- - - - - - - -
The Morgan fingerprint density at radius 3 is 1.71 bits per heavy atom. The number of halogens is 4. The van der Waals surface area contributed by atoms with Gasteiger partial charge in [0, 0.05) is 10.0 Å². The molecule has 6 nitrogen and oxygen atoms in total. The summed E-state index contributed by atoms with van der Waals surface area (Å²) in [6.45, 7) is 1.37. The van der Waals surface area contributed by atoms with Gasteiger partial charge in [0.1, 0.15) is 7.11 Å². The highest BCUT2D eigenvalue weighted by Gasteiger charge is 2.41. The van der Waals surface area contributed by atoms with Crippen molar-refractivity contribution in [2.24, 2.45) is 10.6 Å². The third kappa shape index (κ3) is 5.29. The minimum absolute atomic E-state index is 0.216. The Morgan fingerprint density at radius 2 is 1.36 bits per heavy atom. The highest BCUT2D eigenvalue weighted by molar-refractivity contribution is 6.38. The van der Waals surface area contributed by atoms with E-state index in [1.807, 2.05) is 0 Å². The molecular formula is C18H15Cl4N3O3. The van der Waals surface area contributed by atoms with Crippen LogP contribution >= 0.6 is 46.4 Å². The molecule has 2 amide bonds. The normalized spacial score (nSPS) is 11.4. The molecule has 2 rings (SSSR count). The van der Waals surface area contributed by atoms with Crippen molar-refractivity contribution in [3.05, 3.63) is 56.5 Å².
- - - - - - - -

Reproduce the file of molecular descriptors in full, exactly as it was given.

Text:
The Morgan fingerprint density at radius 3 is 1.71 bits per heavy atom. The number of halogens is 4. The van der Waals surface area contributed by atoms with Gasteiger partial charge in [0, 0.05) is 10.0 Å². The molecule has 6 nitrogen and oxygen atoms in total. The summed E-state index contributed by atoms with van der Waals surface area (Å²) in [6.45, 7) is 1.37. The van der Waals surface area contributed by atoms with Gasteiger partial charge in [0.1, 0.15) is 7.11 Å². The highest BCUT2D eigenvalue weighted by Gasteiger charge is 2.41. The van der Waals surface area contributed by atoms with Crippen molar-refractivity contribution in [2.24, 2.45) is 10.6 Å². The third kappa shape index (κ3) is 5.29. The minimum absolute atomic E-state index is 0.216. The Morgan fingerprint density at radius 2 is 1.36 bits per heavy atom. The highest BCUT2D eigenvalue weighted by molar-refractivity contribution is 6.38. The van der Waals surface area contributed by atoms with E-state index in [1.807, 2.05) is 0 Å². The molecular formula is C18H15Cl4N3O3. The van der Waals surface area contributed by atoms with Crippen LogP contribution >= 0.6 is 46.4 Å². The molecule has 2 amide bonds. The normalized spacial score (nSPS) is 11.4. The molecule has 2 rings (SSSR count). The van der Waals surface area contributed by atoms with Crippen molar-refractivity contribution in [3.05, 3.63) is 56.5 Å².